Electric Cooperatives Serve Your Community
Indiana’s electric cooperatives are committed to the communities they serve and are involved with philanthropic activities throughout Indiana and beyond. Your cooperative serves your community and spearheads philanthropic projects to help create a better world.
For instance, during Community Day, Indiana’s electric cooperatives work collectively to make a positive impact on our state. Each year on the second Friday of October, each of Indiana’s electric cooperatives determines a need within its service area. Then, employees work as a team to complete the project. The day provides an opportunity to focus on the good work electric cooperatives do in their communities and it also gives your cooperative a chance to provide extra value to the community it serves.
Working side-by-side, Indiana’s electric cooperatives demonstrate one of the core cooperative principles: concern for community. More than 40 unique service projects are completed in a single day every year.
Cooperatives care about their communities. That’s why they take time out of their week to serve them. Stay up to date on cooperative initiatives by being a grassroots advocate. Encourage your friends and family to sign up, too. Visit https://action.indianaec.org/ today!
Do you know of a service project that you would like your cooperative to get involved in? Contact your cooperative today!
Supporting the Ronald McDonald House for 25 years
Concern for community is a core principle of Indiana’s electric cooperatives. Electric cooperative employees and directors work in and care for the communities they serve.
One of their charitable initiatives is the Ronald McDonald House.
The Ronald McDonald House of Indiana has been providing a supportive home-away-from-home for families of seriously ill or injured children since 1982. Indiana’s electric cooperatives have been proud supporters since 1995.
Each year at the annual meeting of the cooperatives’ statewide service association, co-ops throughout the state donate much-needed supplies for the house. Throughout the last 25 years, Indiana’s electric cooperatives have donated over $200,000 to support the Ronald McDonald House’s mission.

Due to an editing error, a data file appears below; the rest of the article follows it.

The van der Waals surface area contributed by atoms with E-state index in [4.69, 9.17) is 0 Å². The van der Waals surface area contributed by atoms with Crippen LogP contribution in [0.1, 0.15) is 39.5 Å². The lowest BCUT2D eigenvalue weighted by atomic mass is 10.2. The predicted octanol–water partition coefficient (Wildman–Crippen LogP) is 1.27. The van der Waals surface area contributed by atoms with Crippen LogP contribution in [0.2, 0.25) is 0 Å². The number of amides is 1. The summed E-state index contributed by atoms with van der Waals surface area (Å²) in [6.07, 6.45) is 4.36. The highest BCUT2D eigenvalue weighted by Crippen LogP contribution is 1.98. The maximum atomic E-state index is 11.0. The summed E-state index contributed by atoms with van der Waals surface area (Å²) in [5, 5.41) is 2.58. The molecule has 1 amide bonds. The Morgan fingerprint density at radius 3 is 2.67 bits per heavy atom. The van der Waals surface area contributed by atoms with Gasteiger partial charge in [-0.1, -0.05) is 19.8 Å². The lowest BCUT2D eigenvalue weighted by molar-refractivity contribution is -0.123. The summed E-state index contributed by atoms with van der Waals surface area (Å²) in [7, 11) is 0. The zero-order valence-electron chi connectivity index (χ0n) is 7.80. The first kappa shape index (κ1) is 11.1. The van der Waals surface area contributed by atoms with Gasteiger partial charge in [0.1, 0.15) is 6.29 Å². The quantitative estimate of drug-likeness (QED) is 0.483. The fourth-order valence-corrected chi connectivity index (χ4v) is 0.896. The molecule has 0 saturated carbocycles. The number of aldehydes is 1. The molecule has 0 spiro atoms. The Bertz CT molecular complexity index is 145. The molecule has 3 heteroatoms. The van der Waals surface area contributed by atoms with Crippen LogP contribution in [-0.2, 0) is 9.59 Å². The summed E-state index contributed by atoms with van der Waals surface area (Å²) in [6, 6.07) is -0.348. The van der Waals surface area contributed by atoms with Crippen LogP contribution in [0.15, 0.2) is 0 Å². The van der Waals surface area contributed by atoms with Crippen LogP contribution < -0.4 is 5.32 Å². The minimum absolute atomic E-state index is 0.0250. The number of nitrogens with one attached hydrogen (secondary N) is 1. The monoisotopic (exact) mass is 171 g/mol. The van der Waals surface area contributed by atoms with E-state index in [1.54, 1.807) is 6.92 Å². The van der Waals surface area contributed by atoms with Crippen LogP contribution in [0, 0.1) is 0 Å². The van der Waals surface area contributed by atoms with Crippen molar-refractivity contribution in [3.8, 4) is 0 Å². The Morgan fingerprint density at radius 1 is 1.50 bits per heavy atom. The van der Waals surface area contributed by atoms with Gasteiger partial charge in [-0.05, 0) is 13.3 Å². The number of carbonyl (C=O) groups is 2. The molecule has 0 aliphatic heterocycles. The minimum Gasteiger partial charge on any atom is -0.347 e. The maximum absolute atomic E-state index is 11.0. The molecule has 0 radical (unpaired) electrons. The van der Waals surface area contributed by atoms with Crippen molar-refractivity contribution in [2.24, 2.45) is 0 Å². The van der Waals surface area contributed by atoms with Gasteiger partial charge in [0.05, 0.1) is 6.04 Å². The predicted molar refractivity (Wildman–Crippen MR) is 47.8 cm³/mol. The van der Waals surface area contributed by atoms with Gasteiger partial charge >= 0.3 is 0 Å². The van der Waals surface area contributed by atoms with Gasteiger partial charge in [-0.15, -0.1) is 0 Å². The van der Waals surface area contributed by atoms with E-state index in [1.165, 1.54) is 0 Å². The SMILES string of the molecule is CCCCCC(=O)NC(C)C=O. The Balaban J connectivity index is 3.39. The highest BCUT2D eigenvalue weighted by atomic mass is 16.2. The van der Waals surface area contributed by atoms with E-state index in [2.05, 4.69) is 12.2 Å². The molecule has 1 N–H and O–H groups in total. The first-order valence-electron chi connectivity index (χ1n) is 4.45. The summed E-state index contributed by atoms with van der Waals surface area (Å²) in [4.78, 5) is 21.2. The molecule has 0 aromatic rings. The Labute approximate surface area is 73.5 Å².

The needs of the house may change, but our focus will always be to ensure the Indiana Ronald McDonald House can assist Hoosier families for many years to come.
Living the Principles Outside Our Borders
Paying it forward through Project Indiana
Indiana’s electric cooperatives are such strong supporters of the seven cooperative principles they’re taking their passion for these pillars of the cooperative movement and are sharing them in other parts of the world.
Through Project Indiana, Hoosiers have brought hope, in the form of electricity, to rural Guatemalan villages. Using donated materials, volunteers bring electricity to these impoverished areas for the first time.
The project was born in the summer of 2012 under the moniker Hoosiers Power the World. One of the largest international endeavors undertaken by electric cooperatives across the U.S., the first trip included 28 linemen, two cooperative executives and staff members from Indiana Electric Cooperatives, the service association of the state’s electric cooperatives. Over a four-week period, the volunteers, working in conjunction with the National Rural Electric Cooperative Association’s International Program, toiled with villagers to erect poles at the precipice of steep drop-offs, running cable through jungle gorges.
By 2015, the vision grew into Project Indiana and sustainable change — moving beyond electrifying villages to making them better places to live, enhancing the community and encouraging the development of cooperatives — just as happened 85 years ago when the electric cooperatives first brought electricity to rural Indiana.
Through Project Indiana, electric cooperatives are paying it forward, empowering global communities one village at a time. And, we know it all begins with electricity — access to better health care, fresh drinking water, expanded educational opportunities, economic development and increased public safety.
Project Indiana volunteers plan to return to the communities to provide them with other resources and services they so desperately need, and visit other parts of the country to help electrify those communities. It’s the cooperative way.